Saturday, March 12, 2016
Reflection: John 7:40-53
Saturday of 4th Week of Lent - John 7:40-53
Today’s Gospel begins in the middle of a dialogue that Jesus was having with the Pharisees. There was a large crowd of people listening to their discussion. Some of the people truly believed that Jesus was the Prophet. Others believed that He was the Christ. However, there were other people who disputed this claim. After all, Jesus was from Galilee and the Scriptures had prophesied that the Christ would come from Bethlehem. They were deeply divided in their beliefs about Jesus.
Some of the people asked the guards to arrest Jesus but no one would do so. However, the guards did what all good employees do: they went back to their bosses, the Pharisees, for instruction about what they should do. When the guards arrived, the Pharisees and the chief priests were surprised the guards had not brought Jesus to them. They asked them why they had not arrested Jesus. The guards’ reaction must have taken the chief priests and Pharisees aback. The guards honestly and simply said: “We have never experienced anyone like this man. No one has ever spoken like he does.” Clearly the guards were awed and amazed at Jesus and his teaching.
It is not surprising that the Pharisees were angry with the guards. After all, guards were not supposed to think for themselves. They were to do as they had been instructed. The guards must have anticipated that the Pharisees would not be pleased that they did not follow their orders, but the guards did not believe that Jesus should be arrested, and they were willing to defend their decision. They personally had experienced the authenticity of Jesus for themselves. In addition, Jesus had not broken any laws. He simply was a threat to the power of the Pharisees. In conscience, the guards could not and would not arrest Jesus.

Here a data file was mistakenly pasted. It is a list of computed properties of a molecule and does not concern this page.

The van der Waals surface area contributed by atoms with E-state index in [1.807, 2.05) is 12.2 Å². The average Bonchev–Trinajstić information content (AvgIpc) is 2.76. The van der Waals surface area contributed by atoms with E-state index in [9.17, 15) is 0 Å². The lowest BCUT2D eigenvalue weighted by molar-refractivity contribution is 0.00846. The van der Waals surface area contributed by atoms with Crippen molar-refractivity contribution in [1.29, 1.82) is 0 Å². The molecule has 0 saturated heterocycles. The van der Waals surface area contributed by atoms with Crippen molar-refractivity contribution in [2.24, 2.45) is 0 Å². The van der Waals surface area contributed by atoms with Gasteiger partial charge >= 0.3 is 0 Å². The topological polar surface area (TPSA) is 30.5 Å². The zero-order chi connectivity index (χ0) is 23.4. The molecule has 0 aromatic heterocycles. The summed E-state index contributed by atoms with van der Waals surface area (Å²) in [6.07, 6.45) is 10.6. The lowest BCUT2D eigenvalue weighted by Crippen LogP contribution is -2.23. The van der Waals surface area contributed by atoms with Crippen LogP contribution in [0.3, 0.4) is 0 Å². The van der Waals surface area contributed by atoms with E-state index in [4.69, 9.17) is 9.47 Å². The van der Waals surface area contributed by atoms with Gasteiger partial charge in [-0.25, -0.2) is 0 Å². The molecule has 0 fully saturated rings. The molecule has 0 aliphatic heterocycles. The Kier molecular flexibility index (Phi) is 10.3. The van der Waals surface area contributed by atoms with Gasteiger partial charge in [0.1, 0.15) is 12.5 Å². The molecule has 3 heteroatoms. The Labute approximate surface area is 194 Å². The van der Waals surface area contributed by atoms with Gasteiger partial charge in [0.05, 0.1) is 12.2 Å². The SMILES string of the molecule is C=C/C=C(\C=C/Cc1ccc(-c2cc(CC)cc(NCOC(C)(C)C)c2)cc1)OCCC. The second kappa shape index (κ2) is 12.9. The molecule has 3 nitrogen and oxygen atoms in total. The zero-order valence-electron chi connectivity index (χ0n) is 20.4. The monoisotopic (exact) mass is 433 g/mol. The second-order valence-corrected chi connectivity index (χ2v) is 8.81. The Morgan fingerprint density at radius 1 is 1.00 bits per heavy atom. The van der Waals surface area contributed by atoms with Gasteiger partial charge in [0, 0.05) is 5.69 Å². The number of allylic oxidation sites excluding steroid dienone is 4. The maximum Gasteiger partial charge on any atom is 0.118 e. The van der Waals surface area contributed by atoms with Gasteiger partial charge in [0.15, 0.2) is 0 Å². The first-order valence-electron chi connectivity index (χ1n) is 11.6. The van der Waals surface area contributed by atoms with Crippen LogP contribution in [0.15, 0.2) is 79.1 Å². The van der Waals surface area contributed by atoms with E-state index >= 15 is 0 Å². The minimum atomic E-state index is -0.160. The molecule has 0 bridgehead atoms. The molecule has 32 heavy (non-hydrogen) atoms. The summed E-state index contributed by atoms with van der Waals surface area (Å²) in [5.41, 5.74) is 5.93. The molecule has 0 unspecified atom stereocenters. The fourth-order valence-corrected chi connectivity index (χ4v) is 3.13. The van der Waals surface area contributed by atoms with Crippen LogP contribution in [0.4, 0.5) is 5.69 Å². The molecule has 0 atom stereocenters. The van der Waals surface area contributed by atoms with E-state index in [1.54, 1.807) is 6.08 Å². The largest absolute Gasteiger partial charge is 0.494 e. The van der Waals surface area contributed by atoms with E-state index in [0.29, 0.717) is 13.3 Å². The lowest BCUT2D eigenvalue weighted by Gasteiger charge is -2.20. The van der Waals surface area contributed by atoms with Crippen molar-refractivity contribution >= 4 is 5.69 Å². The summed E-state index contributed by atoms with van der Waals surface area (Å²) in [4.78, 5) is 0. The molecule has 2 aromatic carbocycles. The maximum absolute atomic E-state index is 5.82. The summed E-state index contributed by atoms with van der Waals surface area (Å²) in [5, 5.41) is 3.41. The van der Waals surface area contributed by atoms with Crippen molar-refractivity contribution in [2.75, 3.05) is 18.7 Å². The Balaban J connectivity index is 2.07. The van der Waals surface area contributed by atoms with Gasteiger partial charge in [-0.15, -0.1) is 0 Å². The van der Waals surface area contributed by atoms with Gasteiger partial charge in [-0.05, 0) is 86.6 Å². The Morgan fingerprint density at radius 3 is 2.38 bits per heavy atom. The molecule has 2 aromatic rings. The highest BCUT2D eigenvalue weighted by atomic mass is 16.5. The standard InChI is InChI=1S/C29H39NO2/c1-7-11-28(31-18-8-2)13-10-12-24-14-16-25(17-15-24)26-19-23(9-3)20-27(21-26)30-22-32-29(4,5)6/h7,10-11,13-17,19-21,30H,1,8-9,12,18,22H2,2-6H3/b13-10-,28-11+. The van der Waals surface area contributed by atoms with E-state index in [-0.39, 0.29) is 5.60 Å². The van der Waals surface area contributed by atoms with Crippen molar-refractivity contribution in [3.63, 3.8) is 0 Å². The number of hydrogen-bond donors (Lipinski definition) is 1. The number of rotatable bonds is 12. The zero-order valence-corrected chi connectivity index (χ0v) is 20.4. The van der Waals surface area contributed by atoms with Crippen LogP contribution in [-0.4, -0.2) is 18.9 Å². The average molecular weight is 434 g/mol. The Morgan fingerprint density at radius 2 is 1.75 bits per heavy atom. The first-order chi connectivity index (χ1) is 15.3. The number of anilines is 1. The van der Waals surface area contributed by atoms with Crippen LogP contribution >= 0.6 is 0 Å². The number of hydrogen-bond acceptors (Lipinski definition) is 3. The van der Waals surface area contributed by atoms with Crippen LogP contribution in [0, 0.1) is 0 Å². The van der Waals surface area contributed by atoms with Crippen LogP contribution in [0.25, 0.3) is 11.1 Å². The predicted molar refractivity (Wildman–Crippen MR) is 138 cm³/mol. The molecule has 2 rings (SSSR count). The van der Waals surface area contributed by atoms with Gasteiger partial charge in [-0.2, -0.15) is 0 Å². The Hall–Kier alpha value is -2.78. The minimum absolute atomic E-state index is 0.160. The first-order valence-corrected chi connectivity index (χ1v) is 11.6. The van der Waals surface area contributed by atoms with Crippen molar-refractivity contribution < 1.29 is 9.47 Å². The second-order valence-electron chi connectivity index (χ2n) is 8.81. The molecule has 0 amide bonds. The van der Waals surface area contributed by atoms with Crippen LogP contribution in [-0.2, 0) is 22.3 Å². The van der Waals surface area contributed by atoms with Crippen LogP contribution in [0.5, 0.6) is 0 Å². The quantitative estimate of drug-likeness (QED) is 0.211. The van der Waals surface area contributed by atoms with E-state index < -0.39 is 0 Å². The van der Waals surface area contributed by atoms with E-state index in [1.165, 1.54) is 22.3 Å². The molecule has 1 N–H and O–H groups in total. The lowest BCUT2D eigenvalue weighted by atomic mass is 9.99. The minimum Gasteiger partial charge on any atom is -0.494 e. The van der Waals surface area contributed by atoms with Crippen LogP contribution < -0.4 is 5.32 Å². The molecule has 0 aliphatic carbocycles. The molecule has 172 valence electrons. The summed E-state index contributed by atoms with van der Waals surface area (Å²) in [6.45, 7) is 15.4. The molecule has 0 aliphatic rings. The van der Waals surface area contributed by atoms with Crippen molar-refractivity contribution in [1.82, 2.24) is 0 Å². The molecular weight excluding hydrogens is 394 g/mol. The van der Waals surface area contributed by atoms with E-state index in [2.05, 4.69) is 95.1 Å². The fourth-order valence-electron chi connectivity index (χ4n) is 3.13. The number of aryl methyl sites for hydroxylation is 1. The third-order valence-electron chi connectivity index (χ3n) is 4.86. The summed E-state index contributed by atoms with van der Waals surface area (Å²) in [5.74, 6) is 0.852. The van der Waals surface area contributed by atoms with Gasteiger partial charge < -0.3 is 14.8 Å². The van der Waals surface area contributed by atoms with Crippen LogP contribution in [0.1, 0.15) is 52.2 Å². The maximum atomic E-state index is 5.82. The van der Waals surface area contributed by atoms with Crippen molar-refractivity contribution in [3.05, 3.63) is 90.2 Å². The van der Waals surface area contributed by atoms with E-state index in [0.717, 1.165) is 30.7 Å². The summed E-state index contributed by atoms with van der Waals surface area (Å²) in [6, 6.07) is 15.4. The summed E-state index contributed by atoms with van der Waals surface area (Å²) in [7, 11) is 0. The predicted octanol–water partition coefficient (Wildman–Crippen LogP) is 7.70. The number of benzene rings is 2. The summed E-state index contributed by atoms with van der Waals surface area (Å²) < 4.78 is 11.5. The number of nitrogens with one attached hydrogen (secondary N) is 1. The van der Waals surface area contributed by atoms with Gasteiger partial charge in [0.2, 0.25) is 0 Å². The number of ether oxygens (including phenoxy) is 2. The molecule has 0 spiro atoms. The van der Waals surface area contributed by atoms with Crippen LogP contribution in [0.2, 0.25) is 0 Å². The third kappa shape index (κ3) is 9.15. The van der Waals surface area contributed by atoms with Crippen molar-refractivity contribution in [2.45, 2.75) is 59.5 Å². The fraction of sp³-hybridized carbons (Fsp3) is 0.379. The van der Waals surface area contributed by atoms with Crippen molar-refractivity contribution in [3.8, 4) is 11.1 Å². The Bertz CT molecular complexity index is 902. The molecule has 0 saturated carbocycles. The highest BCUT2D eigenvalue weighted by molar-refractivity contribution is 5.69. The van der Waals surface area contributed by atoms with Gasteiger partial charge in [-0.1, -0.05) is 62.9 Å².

In the midst of all this, Nicodemus, who also was a Pharisee, speaks up. He asks his fellow Pharisees if Jewish law allows someone to be condemned before listening to the individual’s defense. At the very least, the Pharisees should question any person before arresting them. As you might imagine, the Pharisees were angry and outraged at Nicodemus’ criticism and interference. They bluntly told him that it was not his place to criticize them. Nicodemus had no authority over them. I n addition, Jesus was an outsider: he was from Galilee. Didn’t Nicodemus understand that nothing or anyone good could come from Galilee?
With each passing day, Jesus clearly was becoming more of a threat to the power and authority of the Pharisees. The people were listening to Jesus and some of them were beginning to question and doubt the Pharisees. The tension between Jesus and the Pharisees was escalating. Had the Pharisees already begun to talk about possible ways of ridding themselves of this man, Jesus?
Today perhaps we can ask ourselves: when do we find ourselves in the shoes of the Pharisees? When do we judge and act like the Pharisees? Are there times when we also are critical of people who are different, who may have values or behaviors of which we do not approve?
This Gospel invites us to pause and be attentive to what is on our minds and in our hearts. We might be surprised by what we notice. If we monitor our thoughts and judgments, we may realize how quickly and instinctively we jump to judgment of another person. If we do notice that we are judging another, then we have the opportunity to change our minds and our hearts. We have a choice to hold onto the judgment or to release it. What will we choose to do?